Notes

1 M. S. Robinson, Van de Velde drawings: A catalogue of paintings of the elder and the younger Willem van de Velde (Cambridge, UK, 1990), p. xv, and M. S. Robinson, Van de Velde drawings: A catalogue of drawings in the National Maritime Museum made by the elder and the younger Willem van de Velde, (Cambridge, UK, 1958–74), vol. 1, pp. 5, 7, and 8.

2 Robinson (1990), p. xxv.

3 Many thanks to Pieter van der Merwe of the National Maritime Museum, Greenwich, for his assistance in identifying the ships.

4 Willem van de Velde II, Dutch Ships in a Bay (Fig. 1), brown ink, gray wash over black chalk, 98 × 219 mm. New York, Metropolitan Museum of Art, 2005.330.9; Willem van de Velde II, Dutch Ships at Anchor (Fig. 2), brown ink, gray wash over black chalk, 98 × 216 mm. New York, Metropolitan Museum of Art, 2005.330.10.

5 Willem van de Velde II, A Dutch Ship at Anchor with a Kaag Coming Alongside; brown ink, blue-gray wash, and graphite, 100 × 217 mm, Cambridge, U.K., Fitzwilliam Museum, PD.799-1963; Willem van de Velde II, Dutch Ships at Anchor, brown ink, gray wash, and graphite, 99 × 215 mm, Cambridge, U.K., Fitzwilliam Museum, PD.800-1963.

6 Agnes Mongan, Memorial Exhibition: Works of Art from the Collection of Paul J. Sachs (1878–1965) Given and Bequeathed to the Fogg Art Museum, Harvard University, Cambridge, Massachusetts (Cambridge: Fogg Art Museum; New York: Museum of Modern Art, 1965), cat. 27A.

7 M. S. Robinson seldom gives secure dates for the drawings of the Younger, especially, although he often does offer a year with a question mark along-side. Several of the Younger’s drawings he dates to “1665?” among a much larger set done in that year; they include his cats. 191, 196, and 197. All depict large groups of Dutch ships at anchor, with similar use of the low horizon and aerial perspective, and similar blends of fine but abbreviated ink details combined with diffuse washes, especially in the sky.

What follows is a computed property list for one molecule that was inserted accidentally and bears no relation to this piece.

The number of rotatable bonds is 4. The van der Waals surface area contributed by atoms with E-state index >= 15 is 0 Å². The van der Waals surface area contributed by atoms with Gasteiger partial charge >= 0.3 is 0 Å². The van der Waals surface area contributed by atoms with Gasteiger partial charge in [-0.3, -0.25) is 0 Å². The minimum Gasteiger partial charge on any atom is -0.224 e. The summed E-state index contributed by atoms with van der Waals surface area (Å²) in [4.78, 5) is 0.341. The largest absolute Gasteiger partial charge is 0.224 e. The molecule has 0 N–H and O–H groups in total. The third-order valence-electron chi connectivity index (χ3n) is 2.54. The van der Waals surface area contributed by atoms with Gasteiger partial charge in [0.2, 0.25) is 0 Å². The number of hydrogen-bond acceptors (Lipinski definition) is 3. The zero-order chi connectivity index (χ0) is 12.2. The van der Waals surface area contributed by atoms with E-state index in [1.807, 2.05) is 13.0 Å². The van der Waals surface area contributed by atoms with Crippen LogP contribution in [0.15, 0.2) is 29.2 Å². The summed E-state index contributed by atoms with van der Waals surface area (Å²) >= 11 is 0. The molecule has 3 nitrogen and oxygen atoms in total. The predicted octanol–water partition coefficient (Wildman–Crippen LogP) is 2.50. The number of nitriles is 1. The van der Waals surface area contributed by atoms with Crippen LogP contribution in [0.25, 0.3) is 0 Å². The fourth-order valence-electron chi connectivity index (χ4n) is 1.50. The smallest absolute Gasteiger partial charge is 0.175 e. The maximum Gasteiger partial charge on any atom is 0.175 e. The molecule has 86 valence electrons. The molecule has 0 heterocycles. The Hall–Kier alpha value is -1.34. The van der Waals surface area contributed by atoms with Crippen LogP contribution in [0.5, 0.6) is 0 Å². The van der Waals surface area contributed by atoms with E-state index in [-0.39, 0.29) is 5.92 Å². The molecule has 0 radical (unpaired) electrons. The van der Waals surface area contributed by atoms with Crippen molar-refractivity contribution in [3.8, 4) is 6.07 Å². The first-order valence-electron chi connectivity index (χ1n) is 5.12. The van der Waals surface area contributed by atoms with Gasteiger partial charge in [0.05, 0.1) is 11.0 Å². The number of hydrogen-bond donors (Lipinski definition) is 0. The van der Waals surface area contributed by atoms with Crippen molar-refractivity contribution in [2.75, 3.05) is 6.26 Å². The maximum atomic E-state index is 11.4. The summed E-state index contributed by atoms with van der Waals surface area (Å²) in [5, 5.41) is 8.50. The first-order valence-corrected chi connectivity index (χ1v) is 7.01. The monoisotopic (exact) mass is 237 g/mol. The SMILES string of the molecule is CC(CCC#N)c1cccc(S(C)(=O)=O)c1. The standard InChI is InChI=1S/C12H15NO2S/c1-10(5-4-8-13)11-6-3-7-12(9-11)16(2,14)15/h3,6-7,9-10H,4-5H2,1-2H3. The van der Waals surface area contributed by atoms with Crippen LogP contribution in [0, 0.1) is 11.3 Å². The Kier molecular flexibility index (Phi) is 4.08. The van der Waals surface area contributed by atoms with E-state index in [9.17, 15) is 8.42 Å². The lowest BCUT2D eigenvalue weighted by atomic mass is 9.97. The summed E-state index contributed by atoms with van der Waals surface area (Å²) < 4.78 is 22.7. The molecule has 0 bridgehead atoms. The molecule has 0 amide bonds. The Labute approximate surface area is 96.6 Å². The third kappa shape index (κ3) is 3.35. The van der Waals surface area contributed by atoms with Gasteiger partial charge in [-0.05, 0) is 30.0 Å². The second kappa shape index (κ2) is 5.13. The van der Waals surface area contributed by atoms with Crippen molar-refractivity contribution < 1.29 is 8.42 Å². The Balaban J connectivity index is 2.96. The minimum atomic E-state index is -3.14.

8 Based on an unspecified drawing in the Ashmolean and two in the former Ingram collection (Ingram inv. nos. 356 and 95; see M. S. Robinson, 1958–74, vol. 2, nos. 932 and 878, respectively), Robinson concludes (vol. 1, p. 7) that the Younger also drew ships from observation on the days leading up to the Battle of Lowestoft in the Nieuwe Diep on 21 April–1 May 1665 (no. 878); in Den Helder on 4–14 May 1665 (no. 932); and probably at sea on 22 May–1 June 1665. The detailed inscriptions on the two Ingram drawings noting the dates, times, weather conditions, and locations support his conclusion.

9 R. E. J. Weber, “The Artistic Relationship between the Ship Draughtsman Willem van de Velde the Elder and His Son the Marine Painter in the Year 1664,” Master Drawings, vol. 17, no. 2 (1979): 152–61, p. 153.

Figures
Acquisition and Rights
Credit Line
Harvard Art Museums/Fogg Museum, Bequest of Meta and Paul J. Sachs
Accession Year
1965
Object Number
1965.215
Division
European and American Art
Contact
am_europeanamerican@harvard.edu
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Publication History

John Postle Heseltine, Original Drawings by Old Masters of the Dutch School in the Collection of J.P.H., Chiswick Press (London, England, 1910), cat. no. 31, n.p., repr.

John Postle Heseltine, Original Drawings by Old Masters of the Italian School Forming Part of the Collection of J. P. H., J. J. Waddington, Ltd. (London, England, 1913), cat. no. 31, n.p., repr.